You may not have heard about BKK AS. They are actually the second largest power grid owner in Norway with over 180,000 customers. Like many power and energy companies, some of their equipment has been around a long time. It works, but it’s getting old and it’s time to move on to something more cost effective. That’s where Cisco comes in.
I remember starting out my career in IT years ago, when IBM was selling the ‘System370 range’ as it was called. You’ll remember that in those days “nobody ever got fired for buying IBM”. As a young sales person, I found the whole IT thing fascinating. I remember that in those days the customer communications were more measured. We had typing pools, we had face-to-face meetings, and the whole selling process took time. The business customers were upgrading their systems, and the newer kit had a great business case. Maintenance on the old installation was more, over several years, than the cost of new equipment. If you were to do nothing, your competitors would steal a march on you and you’d lose customers as your costs would begin to erode your business.
Well the same is true these days. In the Utility business there is a lot of older (though still reliable, in some cases) equipment. However, some of the older time-division multiplexing (TDM) networks are reaching the end of their useful lives. So it was with BKK AS. Maintenance was becoming onerous. But it’s not just about IT costs anymore. It’s about the missed opportunity of not doing anything. New grid applications are requiring any-to-any communications flows and also pushing for IT and operations technology (OT) convergence.
BKK, therefore, decided to build one reliable IP/Multiprotocol Label Switching (MPLS) network to ultimately securely connect all systems and grid devices. Like many commercial business customers, BKK operates a separate IP network that supports its commercial broadband services. Having had a positive experience using Cisco® technology for the commercial IP network, BKK chose Cisco for the new utility network as well. That’s IT/OT Convergence! Rick Geiger talks about it in his series of blogs stating with: Energy Networking Convergence Part 1 – The Journey From Serial to IP.
The new network needed to support a variety of grid applications, including very critical protection systems for the high-voltage grid. In addition, BKK is using teleprotection systems (both distance protection as well as current differential protection), which require the communications network to support extremely low latency (< 10 ms), deterministic behavior as well as very high availability. So the network needed to be deterministic – a common need for process control networks.
“Cisco offered the hardware and software features, as well as the reliability, that we needed to put our packet-based utility network into production,” says Svein Kåre Grønås, managing director/CEO, BKK Fiber AS. “It’s also reassuring that Cisco understands where the utility industry is heading, and is committed to connected grid services.”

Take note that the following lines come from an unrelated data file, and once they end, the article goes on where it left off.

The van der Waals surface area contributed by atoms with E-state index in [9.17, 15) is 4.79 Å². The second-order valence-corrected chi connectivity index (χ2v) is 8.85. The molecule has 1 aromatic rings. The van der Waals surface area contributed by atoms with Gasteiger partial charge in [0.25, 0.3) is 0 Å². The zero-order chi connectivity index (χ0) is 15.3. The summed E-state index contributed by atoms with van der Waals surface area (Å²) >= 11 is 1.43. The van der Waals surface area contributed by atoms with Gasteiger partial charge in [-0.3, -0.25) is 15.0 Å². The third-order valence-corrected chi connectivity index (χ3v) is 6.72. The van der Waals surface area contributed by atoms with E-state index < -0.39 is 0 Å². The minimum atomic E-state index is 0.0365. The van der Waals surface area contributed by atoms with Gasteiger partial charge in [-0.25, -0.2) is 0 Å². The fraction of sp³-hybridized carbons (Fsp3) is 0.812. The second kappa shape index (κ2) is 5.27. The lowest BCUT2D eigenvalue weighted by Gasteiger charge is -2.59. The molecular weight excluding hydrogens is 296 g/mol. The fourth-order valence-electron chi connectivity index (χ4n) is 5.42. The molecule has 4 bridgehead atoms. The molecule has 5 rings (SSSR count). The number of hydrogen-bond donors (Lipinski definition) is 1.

So what are the results? Well here’s something taken straight out of the newly published case study:
Moving to a next-generation, packet-based utility network will save BKK significant operational costs for the utility network due to the ability to use cost-effective, standardized IP networking gear and avoid maintaining two separate networks at substations.
“Building and operating a high–bandwidth, packet-based network has given us a lot more flexibility. In addition, we can leverage the same processes and skill sets that we use to operate our Cisco commercial broadband network,” says Grønås.
With the new IP-based utility network, BKK no longer needs to reserve bandwidth for TDM communications, and now has more bandwidth available because it can be dynamically allocated. As a result, BKK can now offer the same network resources at substations that are available at corporate office locations. Workers can securely access needed documentation and other network resources at substations and power plants, instead of printing documents beforehand or calling colleagues at the office to gather information as they did in the past.
“This represents a major improvement in workforce enablement, productivity, and maintenance efficiency,” says Grønås.
In addition, this sets up BKK for success for the future. The new IP backbone will alllow BKK to provide new IP-based services and new capabilities in managing the power grid, such as advanced metering infrastructure (AMI) and distribution automation. In the future, BKK can assign IP addresses to sensors and relays to develop smart grid technologies and provide greater visibility into its electrical
“The utility industry is changing fast as smart grids become reality and more devices become part of the Internet of Things,” says Grønås. “With our Cisco-based IP utility network, we’re ready to reap the benefits of this new paradigm.”
You can read the whole case study which outlines the Cisco products and services here: Norway Utility Modernizes Power Grid.
Whilst I’m now proud to work at Cisco, some things never change – the emphasis on solving business issues of enabling business opportunities are key – it’s not just about cost savings. With Cisco heading towards being the leading IT company in the world, I’m sure we’ll see even more of this kind of customer success in the future.